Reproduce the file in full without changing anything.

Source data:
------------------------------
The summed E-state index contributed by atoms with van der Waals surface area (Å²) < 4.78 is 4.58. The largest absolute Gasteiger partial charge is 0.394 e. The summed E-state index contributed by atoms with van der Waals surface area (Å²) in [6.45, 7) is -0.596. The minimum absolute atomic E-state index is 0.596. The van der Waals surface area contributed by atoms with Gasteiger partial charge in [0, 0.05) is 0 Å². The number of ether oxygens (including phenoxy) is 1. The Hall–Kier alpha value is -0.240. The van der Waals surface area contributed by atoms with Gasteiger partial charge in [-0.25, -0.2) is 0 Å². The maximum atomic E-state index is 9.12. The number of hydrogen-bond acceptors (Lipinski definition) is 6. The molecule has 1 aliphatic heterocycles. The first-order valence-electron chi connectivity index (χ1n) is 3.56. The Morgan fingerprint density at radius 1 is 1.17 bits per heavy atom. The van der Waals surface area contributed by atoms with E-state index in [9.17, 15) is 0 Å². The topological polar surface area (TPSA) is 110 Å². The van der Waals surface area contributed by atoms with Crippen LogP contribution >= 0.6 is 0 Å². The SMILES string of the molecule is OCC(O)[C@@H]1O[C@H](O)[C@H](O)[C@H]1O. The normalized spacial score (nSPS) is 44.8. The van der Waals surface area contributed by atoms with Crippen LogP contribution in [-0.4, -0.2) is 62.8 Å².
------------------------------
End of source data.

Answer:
The summed E-state index contributed by atoms with van der Waals surface area (Å²) < 4.78 is 4.58. The largest absolute Gasteiger partial charge is 0.394 e. The summed E-state index contributed by atoms with van der Waals surface area (Å²) in [6.45, 7) is -0.596. The minimum absolute atomic E-state index is 0.596. The van der Waals surface area contributed by atoms with Gasteiger partial charge in [0, 0.05) is 0 Å². The number of ether oxygens (including phenoxy) is 1. The Hall–Kier alpha value is -0.240. The van der Waals surface area contributed by atoms with Gasteiger partial charge in [-0.25, -0.2) is 0 Å². The maximum atomic E-state index is 9.12. The number of hydrogen-bond acceptors (Lipinski definition) is 6. The molecule has 1 aliphatic heterocycles. The first-order valence-electron chi connectivity index (χ1n) is 3.56. The Morgan fingerprint density at radius 1 is 1.17 bits per heavy atom. The van der Waals surface area contributed by atoms with E-state index in [9.17, 15) is 0 Å². The topological polar surface area (TPSA) is 110 Å². The van der Waals surface area contributed by atoms with Crippen LogP contribution >= 0.6 is 0 Å². The SMILES string of the molecule is OCC(O)[C@@H]1O[C@H](O)[C@H](O)[C@H]1O. The normalized spacial score (nSPS) is 44.8. The van der Waals surface area contributed by atoms with Crippen LogP contribution in [-0.4, -0.2) is 62.8 Å².